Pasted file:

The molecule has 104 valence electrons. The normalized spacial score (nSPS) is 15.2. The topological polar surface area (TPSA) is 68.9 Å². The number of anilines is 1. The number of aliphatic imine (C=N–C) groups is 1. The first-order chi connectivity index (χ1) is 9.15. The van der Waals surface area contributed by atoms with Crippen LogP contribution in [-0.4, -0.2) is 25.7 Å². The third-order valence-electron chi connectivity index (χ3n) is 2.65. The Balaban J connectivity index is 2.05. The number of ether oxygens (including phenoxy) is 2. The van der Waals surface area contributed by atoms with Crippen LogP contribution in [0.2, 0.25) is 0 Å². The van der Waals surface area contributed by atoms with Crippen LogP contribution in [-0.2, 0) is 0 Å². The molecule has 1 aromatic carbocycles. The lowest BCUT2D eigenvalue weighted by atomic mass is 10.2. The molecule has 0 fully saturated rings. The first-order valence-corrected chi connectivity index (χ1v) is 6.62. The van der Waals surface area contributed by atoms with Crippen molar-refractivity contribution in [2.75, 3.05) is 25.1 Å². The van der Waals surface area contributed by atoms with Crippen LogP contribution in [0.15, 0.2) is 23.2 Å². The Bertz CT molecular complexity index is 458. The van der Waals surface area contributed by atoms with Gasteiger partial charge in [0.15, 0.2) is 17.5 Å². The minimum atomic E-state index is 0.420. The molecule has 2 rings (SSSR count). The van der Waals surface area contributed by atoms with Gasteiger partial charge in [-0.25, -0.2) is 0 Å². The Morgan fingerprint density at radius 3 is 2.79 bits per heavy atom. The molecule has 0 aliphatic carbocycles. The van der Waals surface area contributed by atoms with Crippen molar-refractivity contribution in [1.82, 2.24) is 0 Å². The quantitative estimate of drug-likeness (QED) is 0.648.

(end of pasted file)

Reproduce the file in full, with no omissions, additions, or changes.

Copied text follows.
The molecule has 104 valence electrons. The normalized spacial score (nSPS) is 15.2. The topological polar surface area (TPSA) is 68.9 Å². The number of anilines is 1. The number of aliphatic imine (C=N–C) groups is 1. The first-order chi connectivity index (χ1) is 9.15. The van der Waals surface area contributed by atoms with Crippen LogP contribution in [-0.4, -0.2) is 25.7 Å². The third-order valence-electron chi connectivity index (χ3n) is 2.65. The Balaban J connectivity index is 2.05. The number of ether oxygens (including phenoxy) is 2. The van der Waals surface area contributed by atoms with Crippen LogP contribution in [0.2, 0.25) is 0 Å². The van der Waals surface area contributed by atoms with Crippen LogP contribution in [-0.2, 0) is 0 Å². The molecule has 1 aromatic carbocycles. The lowest BCUT2D eigenvalue weighted by atomic mass is 10.2. The molecule has 0 fully saturated rings. The first-order valence-corrected chi connectivity index (χ1v) is 6.62. The van der Waals surface area contributed by atoms with Crippen molar-refractivity contribution in [2.75, 3.05) is 25.1 Å². The van der Waals surface area contributed by atoms with Crippen LogP contribution in [0.15, 0.2) is 23.2 Å². The Bertz CT molecular complexity index is 458. The van der Waals surface area contributed by atoms with Gasteiger partial charge in [0.15, 0.2) is 17.5 Å². The minimum atomic E-state index is 0.420. The molecule has 2 rings (SSSR count). The van der Waals surface area contributed by atoms with Gasteiger partial charge in [-0.25, -0.2) is 0 Å². The Morgan fingerprint density at radius 3 is 2.79 bits per heavy atom. The molecule has 0 aliphatic carbocycles. The van der Waals surface area contributed by atoms with Crippen molar-refractivity contribution in [1.82, 2.24) is 0 Å². The quantitative estimate of drug-likeness (QED) is 0.648.